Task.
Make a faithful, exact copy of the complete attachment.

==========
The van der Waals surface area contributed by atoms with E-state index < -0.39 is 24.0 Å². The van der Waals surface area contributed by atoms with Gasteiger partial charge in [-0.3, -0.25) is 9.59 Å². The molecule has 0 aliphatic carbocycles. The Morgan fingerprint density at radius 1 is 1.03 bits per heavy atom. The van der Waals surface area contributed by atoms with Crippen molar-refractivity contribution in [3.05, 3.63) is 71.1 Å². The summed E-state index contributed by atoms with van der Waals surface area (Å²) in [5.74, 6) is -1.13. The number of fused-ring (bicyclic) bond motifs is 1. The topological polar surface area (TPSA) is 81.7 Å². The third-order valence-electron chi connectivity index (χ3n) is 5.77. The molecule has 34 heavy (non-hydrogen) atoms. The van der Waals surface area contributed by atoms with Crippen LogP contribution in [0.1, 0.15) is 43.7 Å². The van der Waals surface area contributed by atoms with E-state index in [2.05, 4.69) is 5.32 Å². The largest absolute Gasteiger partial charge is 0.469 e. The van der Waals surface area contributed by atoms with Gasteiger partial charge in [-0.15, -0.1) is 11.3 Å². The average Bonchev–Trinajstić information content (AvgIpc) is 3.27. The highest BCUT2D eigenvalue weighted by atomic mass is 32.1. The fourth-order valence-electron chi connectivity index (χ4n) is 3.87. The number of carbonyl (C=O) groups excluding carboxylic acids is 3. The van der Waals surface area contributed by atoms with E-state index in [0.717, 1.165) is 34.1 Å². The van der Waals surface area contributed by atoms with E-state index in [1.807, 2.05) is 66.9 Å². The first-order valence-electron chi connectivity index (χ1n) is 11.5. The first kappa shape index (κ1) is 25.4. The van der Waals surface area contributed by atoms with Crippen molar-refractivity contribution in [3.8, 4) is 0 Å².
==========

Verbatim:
The van der Waals surface area contributed by atoms with E-state index < -0.39 is 24.0 Å². The van der Waals surface area contributed by atoms with Gasteiger partial charge in [-0.3, -0.25) is 9.59 Å². The molecule has 0 aliphatic carbocycles. The Morgan fingerprint density at radius 1 is 1.03 bits per heavy atom. The van der Waals surface area contributed by atoms with Crippen molar-refractivity contribution in [3.05, 3.63) is 71.1 Å². The summed E-state index contributed by atoms with van der Waals surface area (Å²) in [5.74, 6) is -1.13. The number of fused-ring (bicyclic) bond motifs is 1. The topological polar surface area (TPSA) is 81.7 Å². The third-order valence-electron chi connectivity index (χ3n) is 5.77. The molecule has 34 heavy (non-hydrogen) atoms. The van der Waals surface area contributed by atoms with Crippen LogP contribution in [0.1, 0.15) is 43.7 Å². The van der Waals surface area contributed by atoms with E-state index in [2.05, 4.69) is 5.32 Å². The largest absolute Gasteiger partial charge is 0.469 e. The van der Waals surface area contributed by atoms with Gasteiger partial charge in [-0.15, -0.1) is 11.3 Å². The average Bonchev–Trinajstić information content (AvgIpc) is 3.27. The highest BCUT2D eigenvalue weighted by atomic mass is 32.1. The fourth-order valence-electron chi connectivity index (χ4n) is 3.87. The number of carbonyl (C=O) groups excluding carboxylic acids is 3. The van der Waals surface area contributed by atoms with E-state index in [0.717, 1.165) is 34.1 Å². The van der Waals surface area contributed by atoms with E-state index in [1.807, 2.05) is 66.9 Å². The first-order valence-electron chi connectivity index (χ1n) is 11.5. The first kappa shape index (κ1) is 25.4. The van der Waals surface area contributed by atoms with Crippen molar-refractivity contribution in [3.8, 4) is 0 Å².